Structured Credit: Alphabet soup: a second helping
Joseph Mariathasan takes a look at the structured credit and loans markets and finds a surprising abundance of reasons to tuck back into the alphabet soup, even after significant spread-tightening
Finding reasons to invest in structured and securitised credit in the first half of 2009, when one of the great value opportunities of all time presented itself, was one thing. Finding reasons to hang on to this paper now that spreads have come back in again is another
“We like the diversification benefits produced by the underlying assets in structured and securitised products,” declares Christopher Redmond, a senior investment consultant at Towers Watson. “We are seeing flows across the board into structured products,” says Laurent Gueunier, head of structured finance at Axa Investment Managers.
Redmond sees two key attributes that can justify allocations. First, whereas the dominant return driver for investment grade corporate bonds is currently the government bond yield (and hence long-duration), structured products are predominantly floating-rate assets.
Second, they give exposure to very different businesses and activities. The issuers in the European secured loan market, for example, are predominantly owned by private equity firms, and asset-backed securities (ABS) provide direct exposure to the end consumer in the form of mortgage payments and credit card receivables.
Leveraged loans can be accessed directly or through collateralised loan oblications (CLOs). The typical three-tranche structure of a CLO is analogous to that of an ABS: the senior tranche has the most credit and structural support and a AAA or AA rating; the mezzanine tranche is supported by the equity part of the capital structure with ratings between A and BB; and finally the (unrated) equity tranches take the first-loss portion of the capital structure and receives interest only after all the other tranches are paid. However, unlike in the ABS market, the models and ratings used in CLOs continued to work as expected right through the financial crash, according to Martin Horne, a managing director at Babson Capital Europe.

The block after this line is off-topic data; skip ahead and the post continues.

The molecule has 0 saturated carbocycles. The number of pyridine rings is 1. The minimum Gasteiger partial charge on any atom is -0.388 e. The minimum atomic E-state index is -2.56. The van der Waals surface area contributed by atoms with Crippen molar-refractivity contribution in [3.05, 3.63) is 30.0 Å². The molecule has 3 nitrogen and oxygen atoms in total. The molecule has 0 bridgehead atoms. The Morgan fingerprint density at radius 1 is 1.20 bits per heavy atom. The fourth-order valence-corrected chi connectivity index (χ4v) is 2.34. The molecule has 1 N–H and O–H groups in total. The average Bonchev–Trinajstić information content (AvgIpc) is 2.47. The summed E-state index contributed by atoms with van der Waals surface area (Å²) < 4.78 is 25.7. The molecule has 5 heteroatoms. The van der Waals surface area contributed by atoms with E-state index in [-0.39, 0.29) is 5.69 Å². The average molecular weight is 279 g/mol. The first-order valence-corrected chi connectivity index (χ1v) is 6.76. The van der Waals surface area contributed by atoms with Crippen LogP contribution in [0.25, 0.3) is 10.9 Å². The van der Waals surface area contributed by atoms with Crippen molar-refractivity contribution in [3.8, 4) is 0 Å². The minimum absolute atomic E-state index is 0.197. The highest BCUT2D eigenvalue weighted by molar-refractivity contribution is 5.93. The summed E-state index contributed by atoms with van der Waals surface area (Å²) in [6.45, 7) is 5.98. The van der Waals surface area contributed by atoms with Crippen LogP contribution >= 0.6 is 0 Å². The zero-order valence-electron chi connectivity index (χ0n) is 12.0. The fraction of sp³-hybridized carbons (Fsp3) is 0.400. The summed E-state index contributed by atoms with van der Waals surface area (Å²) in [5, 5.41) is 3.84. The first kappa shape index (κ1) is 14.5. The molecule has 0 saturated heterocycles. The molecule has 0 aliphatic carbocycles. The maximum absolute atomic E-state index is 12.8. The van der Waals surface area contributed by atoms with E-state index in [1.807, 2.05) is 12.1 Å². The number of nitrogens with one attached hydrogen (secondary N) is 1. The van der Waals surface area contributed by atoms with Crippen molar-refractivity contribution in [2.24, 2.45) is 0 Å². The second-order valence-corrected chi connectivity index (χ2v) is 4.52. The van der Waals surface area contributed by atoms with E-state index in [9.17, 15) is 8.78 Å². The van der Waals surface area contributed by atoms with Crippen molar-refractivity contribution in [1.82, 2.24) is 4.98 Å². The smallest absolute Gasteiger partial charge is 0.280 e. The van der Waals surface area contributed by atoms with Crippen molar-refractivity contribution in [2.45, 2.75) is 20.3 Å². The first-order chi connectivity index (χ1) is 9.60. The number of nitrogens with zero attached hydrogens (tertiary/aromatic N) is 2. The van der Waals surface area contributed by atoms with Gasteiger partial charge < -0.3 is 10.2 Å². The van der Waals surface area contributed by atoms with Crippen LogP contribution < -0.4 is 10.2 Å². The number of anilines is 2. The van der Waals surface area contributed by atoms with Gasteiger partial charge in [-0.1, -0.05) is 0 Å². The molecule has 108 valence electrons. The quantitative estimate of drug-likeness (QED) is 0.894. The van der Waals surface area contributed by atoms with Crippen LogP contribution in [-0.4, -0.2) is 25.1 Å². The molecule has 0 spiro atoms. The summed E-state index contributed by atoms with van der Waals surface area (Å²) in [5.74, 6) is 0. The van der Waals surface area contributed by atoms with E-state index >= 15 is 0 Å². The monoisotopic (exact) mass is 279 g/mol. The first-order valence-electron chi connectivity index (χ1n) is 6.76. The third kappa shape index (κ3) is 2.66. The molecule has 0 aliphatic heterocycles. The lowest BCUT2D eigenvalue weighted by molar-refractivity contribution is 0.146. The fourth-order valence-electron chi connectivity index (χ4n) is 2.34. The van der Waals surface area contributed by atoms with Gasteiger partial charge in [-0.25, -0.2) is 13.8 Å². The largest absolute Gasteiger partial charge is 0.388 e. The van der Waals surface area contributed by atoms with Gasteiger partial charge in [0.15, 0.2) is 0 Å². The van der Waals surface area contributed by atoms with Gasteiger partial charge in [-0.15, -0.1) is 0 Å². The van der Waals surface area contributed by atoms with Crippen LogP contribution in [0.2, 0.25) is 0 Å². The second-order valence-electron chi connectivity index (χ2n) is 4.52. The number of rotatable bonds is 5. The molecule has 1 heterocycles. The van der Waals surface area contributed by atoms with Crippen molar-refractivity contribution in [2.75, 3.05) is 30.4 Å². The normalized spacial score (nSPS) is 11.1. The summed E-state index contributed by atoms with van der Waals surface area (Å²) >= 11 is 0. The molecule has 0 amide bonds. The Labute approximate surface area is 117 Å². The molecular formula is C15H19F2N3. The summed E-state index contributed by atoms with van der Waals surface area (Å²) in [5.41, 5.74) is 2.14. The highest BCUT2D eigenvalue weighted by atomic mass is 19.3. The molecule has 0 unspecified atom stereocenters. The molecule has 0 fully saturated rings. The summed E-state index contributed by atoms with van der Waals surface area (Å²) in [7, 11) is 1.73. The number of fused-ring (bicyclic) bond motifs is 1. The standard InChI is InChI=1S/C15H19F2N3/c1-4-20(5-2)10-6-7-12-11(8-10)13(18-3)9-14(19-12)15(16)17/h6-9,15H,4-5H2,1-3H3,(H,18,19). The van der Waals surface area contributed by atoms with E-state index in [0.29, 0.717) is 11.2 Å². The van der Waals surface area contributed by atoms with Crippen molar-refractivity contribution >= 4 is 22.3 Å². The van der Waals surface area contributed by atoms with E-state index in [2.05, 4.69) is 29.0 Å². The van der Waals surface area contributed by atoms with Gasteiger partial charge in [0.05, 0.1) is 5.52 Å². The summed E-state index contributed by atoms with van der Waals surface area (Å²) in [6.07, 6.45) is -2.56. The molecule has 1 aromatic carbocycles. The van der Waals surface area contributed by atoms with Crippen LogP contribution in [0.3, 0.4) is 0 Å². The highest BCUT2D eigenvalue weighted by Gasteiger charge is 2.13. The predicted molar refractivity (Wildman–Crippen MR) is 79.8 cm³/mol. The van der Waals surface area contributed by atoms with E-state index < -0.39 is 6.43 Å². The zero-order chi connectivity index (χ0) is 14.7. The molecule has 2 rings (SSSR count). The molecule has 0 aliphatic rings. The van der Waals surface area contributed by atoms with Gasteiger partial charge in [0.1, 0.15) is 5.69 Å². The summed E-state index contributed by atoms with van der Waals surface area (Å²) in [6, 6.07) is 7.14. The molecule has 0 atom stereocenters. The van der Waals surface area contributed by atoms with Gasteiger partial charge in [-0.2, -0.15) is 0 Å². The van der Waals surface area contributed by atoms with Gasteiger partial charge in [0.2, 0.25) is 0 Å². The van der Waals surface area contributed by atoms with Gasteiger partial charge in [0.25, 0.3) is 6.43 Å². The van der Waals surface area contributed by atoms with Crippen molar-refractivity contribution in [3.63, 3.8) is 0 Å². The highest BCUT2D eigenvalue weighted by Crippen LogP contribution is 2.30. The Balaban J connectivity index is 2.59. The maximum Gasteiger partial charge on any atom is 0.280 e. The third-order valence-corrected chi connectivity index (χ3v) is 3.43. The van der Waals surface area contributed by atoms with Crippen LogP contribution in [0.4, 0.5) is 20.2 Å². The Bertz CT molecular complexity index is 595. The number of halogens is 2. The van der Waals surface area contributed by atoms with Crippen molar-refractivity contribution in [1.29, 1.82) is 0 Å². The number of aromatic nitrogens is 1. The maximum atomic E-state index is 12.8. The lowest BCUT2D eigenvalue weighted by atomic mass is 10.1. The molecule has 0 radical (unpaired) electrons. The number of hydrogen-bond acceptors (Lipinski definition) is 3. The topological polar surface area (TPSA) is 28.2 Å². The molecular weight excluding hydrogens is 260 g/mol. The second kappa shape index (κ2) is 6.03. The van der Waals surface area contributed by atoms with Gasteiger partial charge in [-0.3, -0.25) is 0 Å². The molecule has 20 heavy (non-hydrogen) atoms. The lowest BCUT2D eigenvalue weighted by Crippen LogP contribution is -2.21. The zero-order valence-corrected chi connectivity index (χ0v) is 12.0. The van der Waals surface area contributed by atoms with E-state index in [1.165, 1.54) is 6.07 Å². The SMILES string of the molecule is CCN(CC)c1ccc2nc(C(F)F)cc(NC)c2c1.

He observes that the strength of the CLO structure was that the credit performance of the underlying collateral - syndicated bank loans - was both predictable and transparent, with greater visibility into portfolio and less complexity and modelling risk. There was also a robust collateral performance history with bank loan default and recovery performance dating back to 1992 and comparative analysis through high yield bond default and recovery performance dating back to 1970.
The default and recovery rates were consistent with previous recessions and have quickly returned to pre-crisis levels while secondary market liquidity allowed for normal market operation and price discovery. Babson has found no cases of senior cash flow CLOs incurring even $1 of principal loss, and it finds most junior tranches now trading between 70-85 cents on the dollar and over 80% of equity tranches delivering cash flows. Ratings agencies are currently upgrading CLO tranches - but while AAA tranches used to have spreads of 20bp, they are now up around 150bp.
While the underlying loans are non-investment grade, the prospects of recovery in the event of a default are much higher than for high-yield bonds - long-term recovery rates are around 80%, according to Horne. The equity stub typically starts repaying 4-5% per quarter, so the capital can be returned within 4-5 years, giving a low to mid-teens IRR. The crisis caused a spike in default rates, leading to losses for investors in the equity tranches, but now they are back to a mode of repayment. Moreover, a number of amendments have extended loan terms and raised coupons.
“A private equity sponsor has a three-year horizon and may see a business as sound but not the return horizon, so it will extend the loan to 5-6 years,” explains Horne. “As investors, we can get 100% of our investment back on the original due date and in several cases, we have decided not to extend.”